Renting an RV for travel is not without its drawbacks, whether in comparison to purchasing a new rig or simply choosing RV travel over other ways to travel and stay. If you are weighing your options for your next vacation you need to consider some of the cons of RV travel. Renting an RV may seem like a dream vacation but if you are not prepared to face the rental costs, additional work, dealing with sewage, and driving an RV, you might want to consider a different mode of transportation and accommodations.
Renting Costs More than Buying Over Time
To start with, rental may not be as cost-effective if you want to be a frequent RV traveler. Rental rates range from $80 a night to over $200 a night. Add in fees and insurance and many long trips will become very expensive. (Psst: Read all our tips to get a Cheap RV Rental here)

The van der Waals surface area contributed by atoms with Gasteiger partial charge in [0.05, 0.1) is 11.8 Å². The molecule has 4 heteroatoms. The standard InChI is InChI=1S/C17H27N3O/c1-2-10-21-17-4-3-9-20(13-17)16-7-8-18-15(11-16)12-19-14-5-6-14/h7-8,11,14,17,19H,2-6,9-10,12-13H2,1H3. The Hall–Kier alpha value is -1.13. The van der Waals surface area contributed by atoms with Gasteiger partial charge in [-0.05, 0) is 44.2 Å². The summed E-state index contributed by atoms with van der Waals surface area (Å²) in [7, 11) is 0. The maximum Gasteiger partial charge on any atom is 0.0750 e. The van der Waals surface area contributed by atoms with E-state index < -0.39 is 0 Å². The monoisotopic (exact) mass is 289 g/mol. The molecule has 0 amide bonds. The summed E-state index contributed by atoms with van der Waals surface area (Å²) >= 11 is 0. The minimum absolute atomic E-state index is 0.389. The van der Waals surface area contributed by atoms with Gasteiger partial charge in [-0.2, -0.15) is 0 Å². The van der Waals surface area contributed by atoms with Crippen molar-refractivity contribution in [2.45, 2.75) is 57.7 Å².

Vacation will Include Chores
A rental vehicle limits on how much you can “make it your own” and how much mess you can allow if you have to think about removing your personal belongings as part of returning your rental. And as with any RV, owned or rented, you are responsible for your own cleanup and other chores. In addition to the usual things you pack for a trip, you may need to bring your own supplies, including bed linens.
Less Space = More Clutter
And with each trip in a rental RV, you need to load all your personal belongings before you go and unload them you return your vehicle. In addition, the comparatively small space makes clutter more noticeable—an important consideration when traveling with children